For me, adventure can be found simply by going off the beaten path--or even on a beaten path, just as long as it's not a highway of foot-traffic. People follow natural lines of drift (credit goes to JWR for getting that phrase stuck in my head). If, as you're walking along a sidewalk with a crowd of hundreds, and you veer off to one direction and stop, perhaps to observe the crowd from the outside rather than being a part of it, congratulations, you're an eccentric. Doing something that not everybody else is doing is fundamentally weird to them. But the joy you get from being someone who thinks and makes decisions for himself is exhilarating. Ergo, I naturally choose unorthodox ways to get from one location to another, particularly if I have spare time. Maybe I'll walk down the side street instead of the main one? Maybe I'll drive through some back roads instead of following the interstate? Maybe I'll go through the forest, or up the hill, rather than following the trail around.
By making simple little decisions to rebuff the usual routine, or the expected route, in favor of charting new courses to keep things interesting, you give yourself the opportunity to discover things that the vast majority of other people miss out on. I don't much enjoy the idea of missing out on the 'special little things' in life. But many others are content with it. There is an excellent poem that expresses what I'm trying to say, with more finesse:
The easy roads are crowded
The easy roads are crowded
And the level roads are jammed;
The pleasant little rivers
With the drifting folks are crammed.
But off yonder where it's rocky,
Where you get a better view,
You will find the ranks are thinning
And the travelers are few.
Where the going's smooth and pleasant
You will always find the throng,
For the many, more's the pity,
Seem to like to drift along.
But the steeps that call for courage,
And the task that's hard to do
In the end result in glory
For the never-wavering few.
~ Edgar A. Guest
I'm one of those few, and I love it! Where I've been living this year, there's mostly houses and streets, but if you take the time to leave the pavement and climb a hill on the side of the road, you can find all sorts of exciting things. And the view can be spectacular.
A friend of mine and I decided to "walk-and-talk" earlier this week, and so we absconded to a nearby State Park and walked the foot-trails there. The first leg of our journey was paved with asphalt. Nevertheless, there were trees all around to shade us, and a river off to our right, and though there were other people enjoying the park, it was nice to get away from the city despite being just a few miles away. That's the part that continually fascinates me--that there are places of "contained wilderness" within well-developed areas that you can stumble upon suddenly, and it's like finding a buried treasure every time.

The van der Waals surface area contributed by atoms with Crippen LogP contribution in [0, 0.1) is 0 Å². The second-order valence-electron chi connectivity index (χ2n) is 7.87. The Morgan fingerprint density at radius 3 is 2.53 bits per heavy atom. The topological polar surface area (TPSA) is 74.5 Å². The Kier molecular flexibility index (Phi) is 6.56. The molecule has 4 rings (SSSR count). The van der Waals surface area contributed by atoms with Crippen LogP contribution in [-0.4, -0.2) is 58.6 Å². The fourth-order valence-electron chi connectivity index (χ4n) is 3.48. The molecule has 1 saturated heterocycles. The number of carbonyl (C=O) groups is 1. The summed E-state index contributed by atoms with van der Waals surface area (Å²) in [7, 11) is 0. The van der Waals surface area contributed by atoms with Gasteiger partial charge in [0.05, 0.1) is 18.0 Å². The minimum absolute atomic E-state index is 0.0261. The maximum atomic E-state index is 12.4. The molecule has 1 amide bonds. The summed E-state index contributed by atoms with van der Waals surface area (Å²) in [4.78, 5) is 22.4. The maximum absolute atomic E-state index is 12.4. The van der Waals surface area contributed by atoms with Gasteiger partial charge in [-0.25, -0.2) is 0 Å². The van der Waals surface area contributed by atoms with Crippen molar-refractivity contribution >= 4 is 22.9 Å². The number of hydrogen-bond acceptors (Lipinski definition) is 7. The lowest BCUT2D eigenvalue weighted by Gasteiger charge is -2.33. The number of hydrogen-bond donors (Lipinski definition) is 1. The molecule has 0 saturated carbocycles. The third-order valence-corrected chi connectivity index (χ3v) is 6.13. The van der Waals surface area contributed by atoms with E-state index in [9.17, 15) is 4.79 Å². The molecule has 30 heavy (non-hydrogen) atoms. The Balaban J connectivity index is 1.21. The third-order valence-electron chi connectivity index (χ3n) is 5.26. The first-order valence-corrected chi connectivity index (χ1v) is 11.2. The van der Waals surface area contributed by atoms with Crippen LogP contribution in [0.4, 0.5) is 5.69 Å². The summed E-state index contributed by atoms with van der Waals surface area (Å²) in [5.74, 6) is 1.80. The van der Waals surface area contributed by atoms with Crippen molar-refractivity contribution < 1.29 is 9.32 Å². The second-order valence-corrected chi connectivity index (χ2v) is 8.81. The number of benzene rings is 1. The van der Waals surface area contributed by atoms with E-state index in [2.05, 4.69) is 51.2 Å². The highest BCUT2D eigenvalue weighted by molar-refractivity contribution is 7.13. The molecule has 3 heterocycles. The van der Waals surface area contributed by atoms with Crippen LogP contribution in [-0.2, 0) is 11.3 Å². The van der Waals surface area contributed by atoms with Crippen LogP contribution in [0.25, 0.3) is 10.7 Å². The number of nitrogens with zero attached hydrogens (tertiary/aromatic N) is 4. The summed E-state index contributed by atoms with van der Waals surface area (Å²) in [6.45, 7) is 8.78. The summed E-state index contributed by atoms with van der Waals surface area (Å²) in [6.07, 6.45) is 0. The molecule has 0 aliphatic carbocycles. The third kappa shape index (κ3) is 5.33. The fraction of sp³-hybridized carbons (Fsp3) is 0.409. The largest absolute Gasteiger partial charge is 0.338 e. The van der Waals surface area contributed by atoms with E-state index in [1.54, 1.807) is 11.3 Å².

I had an interesting thought, in the course of our conversation. My friend hasn't been out of this country (though they've traveled farther west than I have), and wants to take the opportunity to do so in the coming year or a few. I, on the other hand, don't have a particularly strong desire to 'see the world' before I 'settle down,' and I think it could be due in part to the fact that I've already traveled some in my day. I've been to Sweden and Crete, and road-tripped up to New York City and down to Cape Hatteras. Last year I also got to go on an airboat tour of a portion of the Everglades. These were all things I enjoyed but feel no particular need to do again. I'm also quite content to take road-trips in the States rather than pay exorbitant prices to fly to Europe. I'm a visual person, so the various travel documentaries on PBS, or for that matter nature documentaries, are enough to satisfy me when it comes to seeing the world. No, having traveled already, I know my heart is here, in the Mid-Atlantic. I can see the world from the comfort of my own home, without needing to feel the world by actually being there.
But make no mistake, I have my sights set on a few places in America that I'd still like to go to. But not to visit. I want to live there. Maybe that's why I don't get too attached to places I've traveled, or could travel to. If I were to dwell too much on being somewhere I couldn't stay, that would make me sad. And having seen a lot of the world, in person or in vitro (in vitro means 'in glass,' i.e. through a lens), I think America's pretty great itself, in all honesty. Don't sell this country short, if you've lived here all your life. Maybe you just need to travel, so that 'absence from home will make the heart grow fonder.' :)
My friend needs to travel far. I don't. But we both share a love for exploration and adventure. I'm just content, for the time being, to find it where I may. I have more opportunity to have adventures close to home than far away. But in a sense, I think my friend is probably doing the same thing. They're reaching out to take the opportunities they have to travel to a few places in Europe. And if you have the opportunity to go somewhere you haven't been before, why not take it? That is, after all, the spirit of adventure. Whether you go somewhere near to home, or far.
~ Rak Chazak
PS I figured I would attach a song which lyrics fit in very nicely with what I was expressing about my own desire for adventure and how it's not so much about necessarily going to a certain place, but about having an adventure wherever you happen to be.
World Traveler, by Andrew Peterson